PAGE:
Sunday, February 24, 2013

The Greatest Prayer: Rediscovering the Revolutionary Message of the Lord's Prayer by John Dominic Crossan

I think it is worth noting how thoroughly non-violent the message is that Dominic Crossan finds in the Lord's Prayer understood in its context and background. There's food for the imagination of peace-makers' spirituality in this book. Here are some appetisers:

  1. To obtain and possess the kingdoms of the world, with their power and glory, by violent injustice is to worship Satan. To obtain and possess the kingdom, the power, and the glory by nonviolent justice is to worship God. They are, in other words, two ways of establishing our world and controlling our earth.

  2. It is not a request to avoid the “trial” of violence by others against us, but a request to avoid the “temptation” to violence by us against others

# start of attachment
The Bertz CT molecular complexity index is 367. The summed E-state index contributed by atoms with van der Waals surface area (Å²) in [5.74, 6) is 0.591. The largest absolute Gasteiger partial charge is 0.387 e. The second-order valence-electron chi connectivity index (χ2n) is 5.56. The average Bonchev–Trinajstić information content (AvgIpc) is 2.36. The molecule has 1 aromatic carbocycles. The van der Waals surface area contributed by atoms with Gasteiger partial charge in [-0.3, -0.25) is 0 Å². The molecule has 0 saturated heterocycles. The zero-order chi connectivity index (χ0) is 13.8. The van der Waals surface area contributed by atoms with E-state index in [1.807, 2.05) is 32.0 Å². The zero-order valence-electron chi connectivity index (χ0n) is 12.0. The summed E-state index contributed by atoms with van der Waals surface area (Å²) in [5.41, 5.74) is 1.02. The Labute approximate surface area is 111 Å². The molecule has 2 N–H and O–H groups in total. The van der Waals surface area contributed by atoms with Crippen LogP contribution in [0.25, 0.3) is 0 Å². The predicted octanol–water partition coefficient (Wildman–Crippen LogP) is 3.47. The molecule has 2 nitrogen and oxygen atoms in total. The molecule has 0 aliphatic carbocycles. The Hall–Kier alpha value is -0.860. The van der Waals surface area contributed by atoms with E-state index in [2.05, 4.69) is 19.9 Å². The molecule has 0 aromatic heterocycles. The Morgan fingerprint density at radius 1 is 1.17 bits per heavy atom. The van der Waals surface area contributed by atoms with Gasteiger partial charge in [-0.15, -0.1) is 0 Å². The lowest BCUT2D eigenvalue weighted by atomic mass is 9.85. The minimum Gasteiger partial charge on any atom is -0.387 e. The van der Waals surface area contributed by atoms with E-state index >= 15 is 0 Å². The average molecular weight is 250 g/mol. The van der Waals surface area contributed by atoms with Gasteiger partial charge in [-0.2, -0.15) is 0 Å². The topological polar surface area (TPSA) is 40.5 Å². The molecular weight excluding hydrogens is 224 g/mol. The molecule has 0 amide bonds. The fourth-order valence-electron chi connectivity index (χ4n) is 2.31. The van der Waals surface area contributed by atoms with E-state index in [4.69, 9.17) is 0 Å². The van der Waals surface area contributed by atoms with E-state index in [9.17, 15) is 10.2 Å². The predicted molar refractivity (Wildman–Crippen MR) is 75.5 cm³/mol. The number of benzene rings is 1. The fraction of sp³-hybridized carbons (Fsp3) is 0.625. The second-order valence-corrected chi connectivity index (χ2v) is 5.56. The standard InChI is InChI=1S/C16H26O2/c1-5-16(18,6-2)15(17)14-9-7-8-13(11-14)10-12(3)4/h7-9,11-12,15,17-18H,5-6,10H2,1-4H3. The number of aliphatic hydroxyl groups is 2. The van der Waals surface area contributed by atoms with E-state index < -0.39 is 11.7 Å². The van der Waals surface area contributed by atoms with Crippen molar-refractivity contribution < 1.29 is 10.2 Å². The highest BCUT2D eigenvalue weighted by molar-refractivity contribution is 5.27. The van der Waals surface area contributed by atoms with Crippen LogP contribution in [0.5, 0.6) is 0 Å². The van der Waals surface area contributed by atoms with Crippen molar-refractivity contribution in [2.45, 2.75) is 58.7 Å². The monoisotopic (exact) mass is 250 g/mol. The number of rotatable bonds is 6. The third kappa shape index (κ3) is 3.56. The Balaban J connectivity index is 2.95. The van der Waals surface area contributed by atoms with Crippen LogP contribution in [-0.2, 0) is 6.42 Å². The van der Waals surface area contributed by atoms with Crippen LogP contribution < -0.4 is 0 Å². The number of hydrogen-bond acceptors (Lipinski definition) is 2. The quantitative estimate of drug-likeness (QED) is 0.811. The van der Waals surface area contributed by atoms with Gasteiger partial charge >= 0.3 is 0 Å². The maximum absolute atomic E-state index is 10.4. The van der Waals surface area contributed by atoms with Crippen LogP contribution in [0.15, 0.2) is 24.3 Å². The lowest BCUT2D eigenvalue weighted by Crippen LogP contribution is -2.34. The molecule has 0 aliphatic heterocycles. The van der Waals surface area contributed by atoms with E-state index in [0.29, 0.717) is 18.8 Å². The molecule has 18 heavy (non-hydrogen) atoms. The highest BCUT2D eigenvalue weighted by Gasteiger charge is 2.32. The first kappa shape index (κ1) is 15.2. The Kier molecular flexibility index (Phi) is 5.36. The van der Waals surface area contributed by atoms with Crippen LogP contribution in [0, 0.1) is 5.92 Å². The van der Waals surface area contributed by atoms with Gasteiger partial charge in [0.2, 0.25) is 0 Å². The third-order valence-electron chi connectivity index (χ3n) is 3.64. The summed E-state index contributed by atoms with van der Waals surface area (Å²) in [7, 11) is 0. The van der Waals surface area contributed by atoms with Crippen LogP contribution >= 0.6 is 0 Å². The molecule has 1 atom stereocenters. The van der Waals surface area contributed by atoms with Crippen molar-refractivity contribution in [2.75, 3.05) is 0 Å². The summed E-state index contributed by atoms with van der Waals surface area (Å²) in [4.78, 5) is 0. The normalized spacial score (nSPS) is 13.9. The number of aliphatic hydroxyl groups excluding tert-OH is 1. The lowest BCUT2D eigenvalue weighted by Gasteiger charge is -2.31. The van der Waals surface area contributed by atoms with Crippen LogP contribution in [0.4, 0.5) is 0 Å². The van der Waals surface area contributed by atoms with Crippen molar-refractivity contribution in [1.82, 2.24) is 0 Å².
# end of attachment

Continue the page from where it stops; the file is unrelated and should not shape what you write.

3. Nonviolent justice or violent injustice is the essential choice between God and Satan and their respective kingdoms.

  4. we can name “the last temptation” of the disciples in general and of their leader Peter in particular. It is defensive counter-violence. The disciples must continue in prayer—rather than in sleep—to avoid entering into that ultimate temptation. They must especially avoid being led into that temptation “by God,” that is, for Christ.

  5. In that Abba Prayer the hallowing of God’s name means the coming of God’s kingdom so that God’s eternal will is accomplished “as in heaven so also on earth.” Think again of a two-sided coin: one side of the coin proclaims the divine name, divine kingdom, and divine will; the other side announces enough human food for today, no human debt for tomorrow, and the absence of human violence always.

  6. Is it enough to say—quite correctly—that “love” in the Bible is not just emotional but operational, not just about feeling but about acting?

The Greatest Prayer: Rediscovering the Revolutionary Message of the Lord's Prayer eBook: John Dominic Crossan: Kindle Store